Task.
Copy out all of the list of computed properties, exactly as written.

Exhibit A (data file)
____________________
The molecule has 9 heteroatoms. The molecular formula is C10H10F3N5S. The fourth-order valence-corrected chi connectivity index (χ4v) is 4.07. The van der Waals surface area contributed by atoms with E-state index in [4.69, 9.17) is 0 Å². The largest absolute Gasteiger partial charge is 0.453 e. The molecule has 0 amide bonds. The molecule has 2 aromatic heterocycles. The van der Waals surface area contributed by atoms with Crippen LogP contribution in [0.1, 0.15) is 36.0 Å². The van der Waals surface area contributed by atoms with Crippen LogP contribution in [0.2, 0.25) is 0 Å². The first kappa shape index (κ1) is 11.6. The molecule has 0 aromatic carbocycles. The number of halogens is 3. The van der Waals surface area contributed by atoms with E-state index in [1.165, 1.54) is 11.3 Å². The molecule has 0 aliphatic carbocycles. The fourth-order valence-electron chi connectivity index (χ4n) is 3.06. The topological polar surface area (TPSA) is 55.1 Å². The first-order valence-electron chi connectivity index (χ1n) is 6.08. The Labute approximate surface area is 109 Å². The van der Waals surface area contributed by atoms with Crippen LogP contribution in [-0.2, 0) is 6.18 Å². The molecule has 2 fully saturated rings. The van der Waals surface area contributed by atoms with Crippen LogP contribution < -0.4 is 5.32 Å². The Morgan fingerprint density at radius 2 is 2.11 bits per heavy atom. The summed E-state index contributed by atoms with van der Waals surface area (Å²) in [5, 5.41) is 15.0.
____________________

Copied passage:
The molecule has 9 heteroatoms. The molecular formula is C10H10F3N5S. The fourth-order valence-corrected chi connectivity index (χ4v) is 4.07. The van der Waals surface area contributed by atoms with E-state index in [4.69, 9.17) is 0 Å². The largest absolute Gasteiger partial charge is 0.453 e. The molecule has 0 amide bonds. The molecule has 2 aromatic heterocycles. The van der Waals surface area contributed by atoms with Crippen LogP contribution in [0.1, 0.15) is 36.0 Å². The van der Waals surface area contributed by atoms with Crippen LogP contribution in [0.2, 0.25) is 0 Å². The first kappa shape index (κ1) is 11.6. The molecule has 0 aromatic carbocycles. The number of halogens is 3. The van der Waals surface area contributed by atoms with E-state index in [1.165, 1.54) is 11.3 Å². The molecule has 0 aliphatic carbocycles. The fourth-order valence-electron chi connectivity index (χ4n) is 3.06. The topological polar surface area (TPSA) is 55.1 Å². The first-order valence-electron chi connectivity index (χ1n) is 6.08. The Labute approximate surface area is 109 Å². The van der Waals surface area contributed by atoms with Crippen LogP contribution in [-0.2, 0) is 6.18 Å². The molecule has 2 fully saturated rings. The van der Waals surface area contributed by atoms with Crippen LogP contribution < -0.4 is 5.32 Å². The Morgan fingerprint density at radius 2 is 2.11 bits per heavy atom. The summed E-state index contributed by atoms with van der Waals surface area (Å²) in [5, 5.41) is 15.0.